Obama administration asks appeals court to suspend DADT ruling

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The Obama administration has filed an emergency request asking the federal appeals court to suspend a court order lifting the ban on out gay military personnel.

It has asked the U.S. Court of Appeals for the 9th Circuit in San Francisco to rule on the case today (Wednesday).

California-based US District Judge Virginia Phillips ruled last week that the gay ban must end immediately. Yesterday, she issued a final ruling refusing to stay her order while the government appeals.

The Justice Department, which filed the latest appeal, says it is obliged to defend acts of Congress against court challenges.

Although President Obama has said he wishes to repeal Don’t Ask, Don’t Tell, his administration says that lifting the ban immediately will harm the repeal effort.

According to Associated Press, the Justice Department argued in its latest appeal that leaving the order in place “would create tremendous uncertainty about the status of servicemembers who may reveal their sexual orientation in reliance on the district court’s decision and injunction”.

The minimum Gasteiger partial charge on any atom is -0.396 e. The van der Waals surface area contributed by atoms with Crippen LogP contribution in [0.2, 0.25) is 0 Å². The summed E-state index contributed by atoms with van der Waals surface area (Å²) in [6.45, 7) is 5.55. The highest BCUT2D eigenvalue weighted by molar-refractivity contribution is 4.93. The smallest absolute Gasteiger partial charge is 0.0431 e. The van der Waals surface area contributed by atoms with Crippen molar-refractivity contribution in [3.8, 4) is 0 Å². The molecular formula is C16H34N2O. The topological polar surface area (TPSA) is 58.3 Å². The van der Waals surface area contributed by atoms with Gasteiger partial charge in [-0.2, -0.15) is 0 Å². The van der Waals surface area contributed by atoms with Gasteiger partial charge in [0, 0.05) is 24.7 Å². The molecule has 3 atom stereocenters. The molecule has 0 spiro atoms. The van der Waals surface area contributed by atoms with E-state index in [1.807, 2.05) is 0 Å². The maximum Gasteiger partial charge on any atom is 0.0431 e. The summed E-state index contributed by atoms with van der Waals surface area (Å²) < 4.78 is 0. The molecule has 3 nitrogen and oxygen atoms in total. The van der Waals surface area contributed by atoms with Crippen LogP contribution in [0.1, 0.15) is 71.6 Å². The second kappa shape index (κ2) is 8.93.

It added: “Effectively developing proper training and guidance with respect to a change in policy will take time and effort. The district court’s injunction does not permit sufficient time for such training to occur, especially for commanders and servicemembers serving in active combat.”

The Pentagon has confirmed that sackings of out gay soldiers have been suspended and military recruiters have been told to accept applicants who declare they are gay, although these recruits must be warned of the uncertain legal situation.

Several gay soldiers sacked under the controversial law have already re-enlisted in the military. Lt Dan Choi, the poster boy for the repeal effort, re-enlisted at a recruitment centre in New York yesterday afternoon.